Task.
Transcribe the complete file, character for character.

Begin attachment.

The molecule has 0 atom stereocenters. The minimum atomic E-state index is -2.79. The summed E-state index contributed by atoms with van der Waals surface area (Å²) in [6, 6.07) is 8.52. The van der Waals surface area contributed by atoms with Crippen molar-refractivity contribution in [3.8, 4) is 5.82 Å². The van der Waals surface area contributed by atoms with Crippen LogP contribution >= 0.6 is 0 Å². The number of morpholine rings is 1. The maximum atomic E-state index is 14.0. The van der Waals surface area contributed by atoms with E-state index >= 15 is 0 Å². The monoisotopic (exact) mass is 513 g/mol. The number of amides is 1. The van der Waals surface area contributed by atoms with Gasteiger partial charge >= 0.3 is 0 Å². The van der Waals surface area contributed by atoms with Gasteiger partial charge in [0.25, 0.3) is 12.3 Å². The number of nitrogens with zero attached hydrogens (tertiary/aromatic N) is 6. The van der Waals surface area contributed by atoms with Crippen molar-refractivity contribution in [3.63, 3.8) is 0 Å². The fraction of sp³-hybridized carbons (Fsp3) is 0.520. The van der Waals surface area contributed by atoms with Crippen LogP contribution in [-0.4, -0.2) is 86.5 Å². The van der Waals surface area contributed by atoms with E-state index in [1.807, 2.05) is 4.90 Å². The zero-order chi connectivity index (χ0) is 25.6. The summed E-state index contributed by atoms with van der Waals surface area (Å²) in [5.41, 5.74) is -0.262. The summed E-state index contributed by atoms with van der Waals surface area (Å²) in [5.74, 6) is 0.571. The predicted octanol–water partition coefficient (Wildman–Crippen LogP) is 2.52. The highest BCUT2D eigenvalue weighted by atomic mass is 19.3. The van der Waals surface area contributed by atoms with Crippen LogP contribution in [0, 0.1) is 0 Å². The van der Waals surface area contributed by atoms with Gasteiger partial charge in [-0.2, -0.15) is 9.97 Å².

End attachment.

The molecule has 0 atom stereocenters. The minimum atomic E-state index is -2.79. The summed E-state index contributed by atoms with van der Waals surface area (Å²) in [6, 6.07) is 8.52. The van der Waals surface area contributed by atoms with Crippen molar-refractivity contribution in [3.8, 4) is 5.82 Å². The van der Waals surface area contributed by atoms with Crippen LogP contribution >= 0.6 is 0 Å². The number of morpholine rings is 1. The maximum atomic E-state index is 14.0. The van der Waals surface area contributed by atoms with E-state index >= 15 is 0 Å². The monoisotopic (exact) mass is 513 g/mol. The number of amides is 1. The van der Waals surface area contributed by atoms with Gasteiger partial charge >= 0.3 is 0 Å². The van der Waals surface area contributed by atoms with Gasteiger partial charge in [0.25, 0.3) is 12.3 Å². The number of nitrogens with zero attached hydrogens (tertiary/aromatic N) is 6. The van der Waals surface area contributed by atoms with Crippen molar-refractivity contribution in [3.63, 3.8) is 0 Å². The fraction of sp³-hybridized carbons (Fsp3) is 0.520. The van der Waals surface area contributed by atoms with Crippen LogP contribution in [-0.4, -0.2) is 86.5 Å². The van der Waals surface area contributed by atoms with E-state index in [1.807, 2.05) is 4.90 Å². The zero-order chi connectivity index (χ0) is 25.6. The summed E-state index contributed by atoms with van der Waals surface area (Å²) in [5.41, 5.74) is -0.262. The summed E-state index contributed by atoms with van der Waals surface area (Å²) in [5.74, 6) is 0.571. The predicted octanol–water partition coefficient (Wildman–Crippen LogP) is 2.52. The highest BCUT2D eigenvalue weighted by atomic mass is 19.3. The van der Waals surface area contributed by atoms with Crippen LogP contribution in [0, 0.1) is 0 Å². The van der Waals surface area contributed by atoms with Gasteiger partial charge in [-0.2, -0.15) is 9.97 Å².